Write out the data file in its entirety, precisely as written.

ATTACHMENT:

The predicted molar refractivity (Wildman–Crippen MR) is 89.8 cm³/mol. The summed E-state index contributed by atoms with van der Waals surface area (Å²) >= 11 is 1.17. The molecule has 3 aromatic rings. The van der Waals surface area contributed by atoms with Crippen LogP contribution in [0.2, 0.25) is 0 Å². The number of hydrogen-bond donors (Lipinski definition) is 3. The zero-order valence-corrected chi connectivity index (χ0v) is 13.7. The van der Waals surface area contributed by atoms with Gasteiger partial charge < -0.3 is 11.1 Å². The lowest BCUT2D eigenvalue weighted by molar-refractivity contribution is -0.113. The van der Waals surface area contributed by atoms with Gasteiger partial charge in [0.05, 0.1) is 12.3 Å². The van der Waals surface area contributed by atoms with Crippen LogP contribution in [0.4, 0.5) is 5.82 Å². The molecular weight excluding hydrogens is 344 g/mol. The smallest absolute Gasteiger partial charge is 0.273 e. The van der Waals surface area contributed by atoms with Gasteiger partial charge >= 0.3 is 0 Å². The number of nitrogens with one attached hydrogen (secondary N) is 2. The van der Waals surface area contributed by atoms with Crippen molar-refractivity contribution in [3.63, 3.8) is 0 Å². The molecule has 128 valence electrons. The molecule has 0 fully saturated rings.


The predicted molar refractivity (Wildman–Crippen MR) is 89.8 cm³/mol. The summed E-state index contributed by atoms with van der Waals surface area (Å²) >= 11 is 1.17. The molecule has 3 aromatic rings. The van der Waals surface area contributed by atoms with Crippen LogP contribution in [0.2, 0.25) is 0 Å². The number of hydrogen-bond donors (Lipinski definition) is 3. The zero-order valence-corrected chi connectivity index (χ0v) is 13.7. The van der Waals surface area contributed by atoms with Gasteiger partial charge < -0.3 is 11.1 Å². The lowest BCUT2D eigenvalue weighted by molar-refractivity contribution is -0.113. The van der Waals surface area contributed by atoms with Gasteiger partial charge in [0.05, 0.1) is 12.3 Å². The van der Waals surface area contributed by atoms with Crippen LogP contribution in [0.4, 0.5) is 5.82 Å². The molecular weight excluding hydrogens is 344 g/mol. The smallest absolute Gasteiger partial charge is 0.273 e. The van der Waals surface area contributed by atoms with Gasteiger partial charge >= 0.3 is 0 Å². The number of nitrogens with one attached hydrogen (secondary N) is 2. The van der Waals surface area contributed by atoms with Crippen molar-refractivity contribution in [3.63, 3.8) is 0 Å². The molecule has 128 valence electrons. The molecule has 0 fully saturated rings.